Oil forces partial fishing closure in Escambia County
Sunday, June 13, 2010
Media contact: Lee Schlesinger, 850-487-0554
The Florida Fish and Wildlife Conservation
Commission (FWC), in coordination with Florida's Department of
Environmental Protection, the Department of Agriculture and
Consumer Services and the Department of Health, issued an executive
order to temporarily close a portion of coastal state waters
offshore of Escambia County to the harvest of saltwater fish, crabs
and shrimp. The FWC is taking precautionary actions regarding
harvest and consumption of these marine species, which may be
affected by oil from the BP Deepwater Horizon spill in the Gulf of
The closure includes state waters from the beaches
out 9 nautical miles into the Gulf from the Alabama line east to
the Pensacola Beach water tower. Interior bays and estuaries
remain open to fishing. This area covers approximately 23
miles of Florida's coastline in Escambia County, where oil from the
Deepwater Horizon spill is now present (see map).
Recreational catch-and-release fishing is still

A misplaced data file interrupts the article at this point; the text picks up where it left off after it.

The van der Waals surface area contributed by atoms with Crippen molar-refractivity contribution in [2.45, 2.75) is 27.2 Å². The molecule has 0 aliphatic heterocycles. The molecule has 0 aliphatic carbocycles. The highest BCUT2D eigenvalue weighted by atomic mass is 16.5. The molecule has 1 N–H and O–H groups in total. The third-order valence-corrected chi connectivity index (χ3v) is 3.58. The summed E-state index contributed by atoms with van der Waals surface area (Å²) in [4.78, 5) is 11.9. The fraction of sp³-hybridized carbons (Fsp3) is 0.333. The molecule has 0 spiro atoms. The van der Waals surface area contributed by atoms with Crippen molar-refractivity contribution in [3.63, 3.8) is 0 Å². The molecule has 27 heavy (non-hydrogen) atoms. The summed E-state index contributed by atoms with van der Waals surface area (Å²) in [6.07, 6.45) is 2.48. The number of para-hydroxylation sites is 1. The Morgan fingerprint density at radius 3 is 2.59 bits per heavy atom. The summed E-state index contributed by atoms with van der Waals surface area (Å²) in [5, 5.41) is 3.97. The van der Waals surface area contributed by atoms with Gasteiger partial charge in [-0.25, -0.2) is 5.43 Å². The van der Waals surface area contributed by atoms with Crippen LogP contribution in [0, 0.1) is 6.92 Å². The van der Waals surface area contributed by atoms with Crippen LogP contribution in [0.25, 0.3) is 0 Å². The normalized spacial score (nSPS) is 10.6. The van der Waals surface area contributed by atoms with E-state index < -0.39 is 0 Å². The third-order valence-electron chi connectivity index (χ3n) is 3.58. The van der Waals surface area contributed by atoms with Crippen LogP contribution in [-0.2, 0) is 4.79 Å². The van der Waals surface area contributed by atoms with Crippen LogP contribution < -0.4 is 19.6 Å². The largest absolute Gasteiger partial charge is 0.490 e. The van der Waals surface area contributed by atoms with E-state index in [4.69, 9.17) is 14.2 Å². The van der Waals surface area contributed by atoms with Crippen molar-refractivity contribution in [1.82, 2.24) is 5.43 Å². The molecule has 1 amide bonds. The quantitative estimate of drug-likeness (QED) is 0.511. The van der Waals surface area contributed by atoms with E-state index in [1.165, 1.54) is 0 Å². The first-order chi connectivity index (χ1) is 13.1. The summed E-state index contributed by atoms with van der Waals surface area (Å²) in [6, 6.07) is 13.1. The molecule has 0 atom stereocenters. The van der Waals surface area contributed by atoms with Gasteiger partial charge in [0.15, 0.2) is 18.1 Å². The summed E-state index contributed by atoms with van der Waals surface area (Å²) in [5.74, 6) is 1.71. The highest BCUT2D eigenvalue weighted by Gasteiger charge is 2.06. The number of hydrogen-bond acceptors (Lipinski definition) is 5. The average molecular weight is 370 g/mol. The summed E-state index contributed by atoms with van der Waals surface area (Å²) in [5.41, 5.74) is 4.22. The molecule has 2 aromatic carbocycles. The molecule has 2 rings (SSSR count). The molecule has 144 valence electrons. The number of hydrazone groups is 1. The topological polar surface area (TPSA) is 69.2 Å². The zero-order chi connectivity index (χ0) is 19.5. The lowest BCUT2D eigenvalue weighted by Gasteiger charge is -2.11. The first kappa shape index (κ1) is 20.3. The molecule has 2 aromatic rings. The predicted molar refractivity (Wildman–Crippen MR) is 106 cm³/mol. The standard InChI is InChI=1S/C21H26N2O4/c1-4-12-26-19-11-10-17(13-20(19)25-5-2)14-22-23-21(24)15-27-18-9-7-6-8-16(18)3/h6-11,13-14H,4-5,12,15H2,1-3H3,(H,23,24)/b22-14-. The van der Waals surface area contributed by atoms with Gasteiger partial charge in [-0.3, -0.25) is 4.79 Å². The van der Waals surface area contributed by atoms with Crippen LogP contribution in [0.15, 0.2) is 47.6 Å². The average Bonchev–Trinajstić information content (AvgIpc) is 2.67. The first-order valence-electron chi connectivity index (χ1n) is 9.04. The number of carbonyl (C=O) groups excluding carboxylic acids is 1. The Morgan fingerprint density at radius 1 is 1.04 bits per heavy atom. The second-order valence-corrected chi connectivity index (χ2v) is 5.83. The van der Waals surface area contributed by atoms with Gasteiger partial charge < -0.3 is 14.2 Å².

allowed as long as saltwater fish are not harvested or possessed in
the closed area.
Oysters, clams and mussels are not included in the
closure, because they are not expected to be affected by oil in the
area. The Florida Department of Agriculture and Consumer
Services carefully monitors populations of these shellfish.
This order, which includes specific closure
coordinates, can be viewed online at MyFWC.com/OilSpill and takes
effect at 12:01 a.m. on Monday, June 14, and will remain in effect
until repealed, extended or modified by a subsequent order.
The order will be enforced by several state and federal agencies,
and the affected area will remain closed until it is free of
visible oil and testing confirms that the water and the marine life
in it are once again safe.
Under the order, fishermen can transit through the
closed area with saltwater fish, crabs or shrimp that were legally
harvested outside the closed area. Fishermen doing this are
required to go as directly as possible from where these species
were legally harvested to where the vessel is regularly docked,
moored or stored, or to the licensed wholesale dealer where the
catch is to be sold.
"The oil spill in the Gulf is still far from most
of Florida's vast coastlines, and while the FWC continues to
carefully track oil spill developments and prepare for possible
impacts, Florida's abundant saltwater fisheries remain in good
health and the fish you buy in a commercial outlet or restaurant
are safe and wholesome to eat," said FWC Chairman Rodney
Barreto. "The FWC encourages residents and visitors to go
fishing in Florida and to enjoy fresh Florida seafood."
More information on FWC's response to the BP oil
spill and closed fishing areas in federal waters offshore of
Florida is available online at MyFWC.com/OilSpill.